Field of Science

Designers know how to party...

Last Tuesday was the Brit Design Award of the Year Nominees party. It took place in the Design Museum in London, which was full of wonderful displays showing off cars, computer games, small models of architectural wonders and some random coloured bacteria...

The E. chromi display table for the Brit Design of the Year Award

The display table showing off the E. chromi project (i.e coloured bacteria) was almost exclusively organised by Daisy and James, our two awesome designers. One side covered the work we did during iGEM, with resin moulds made to look like bacterial streaks for each colour, next to very diluted DNA preps for each sample (homeopathic DNA by the time I'd diluted it enough to be acceptable for display purposes :p ).

The DNA sequence is written above the test-tube. It was hard to take this picture without a reflection of the camera showing. Also there were people behind me who wanted to actually see the display and I didn't want to block them for too long.

The other side of the table was the colour-futures side, which featured various potential applications of our work. Pride of place was for the Scatalog, the wonderful idea of using coloured bacteria to sense any internal infections or illnesses by swallowing bacteria in a Yakult-style yoghurt drink and producing a clear colour signal in, well, in poo. We also had a prototype kanamycin bomb, used by future protesters against colour patenting to wipe out the bacteria responsible for specific colour production.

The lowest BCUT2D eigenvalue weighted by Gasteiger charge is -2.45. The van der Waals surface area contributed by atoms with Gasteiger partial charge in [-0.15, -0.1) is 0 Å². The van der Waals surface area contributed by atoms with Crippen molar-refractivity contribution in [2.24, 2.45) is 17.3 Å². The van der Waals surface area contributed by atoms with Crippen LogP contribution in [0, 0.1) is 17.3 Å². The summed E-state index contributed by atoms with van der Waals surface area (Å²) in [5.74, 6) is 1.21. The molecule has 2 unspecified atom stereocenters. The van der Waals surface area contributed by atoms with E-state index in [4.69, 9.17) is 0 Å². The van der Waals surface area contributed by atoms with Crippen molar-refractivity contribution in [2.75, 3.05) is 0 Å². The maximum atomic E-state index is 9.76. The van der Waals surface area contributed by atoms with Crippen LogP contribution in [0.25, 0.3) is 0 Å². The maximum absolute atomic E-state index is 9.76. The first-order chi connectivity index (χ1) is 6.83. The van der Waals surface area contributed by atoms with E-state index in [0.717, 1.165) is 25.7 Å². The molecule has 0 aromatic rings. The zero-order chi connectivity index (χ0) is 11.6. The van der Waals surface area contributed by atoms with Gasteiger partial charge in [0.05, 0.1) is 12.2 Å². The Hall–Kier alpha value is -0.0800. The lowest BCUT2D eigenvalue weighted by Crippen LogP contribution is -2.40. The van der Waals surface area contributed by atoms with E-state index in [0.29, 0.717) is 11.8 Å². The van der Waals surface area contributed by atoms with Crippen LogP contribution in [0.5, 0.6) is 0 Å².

Orange Liberation Front - free the rainbow!

The most amazing thing about this, more amazing than being nominated for anything, was that people were seeing our work. That's something that I'm learning doesn't happen all that much in science. Unless it's published, work barely gets out the lab, and even then unless you're very lucky it seems to stay within the field you're working in. To suddenly see a large number of random people looking at our work was a fascinating experience. Not all of them totally understood it, and the fake-poo in the scatalog certainly got some very odd looks but it was getting out there. In public.

I love designers. They make my science awesome :D

1 comment:

Captain Skellett said...

It looks great, and it must feel pretty rewarding to have people appreciating your work. So cool.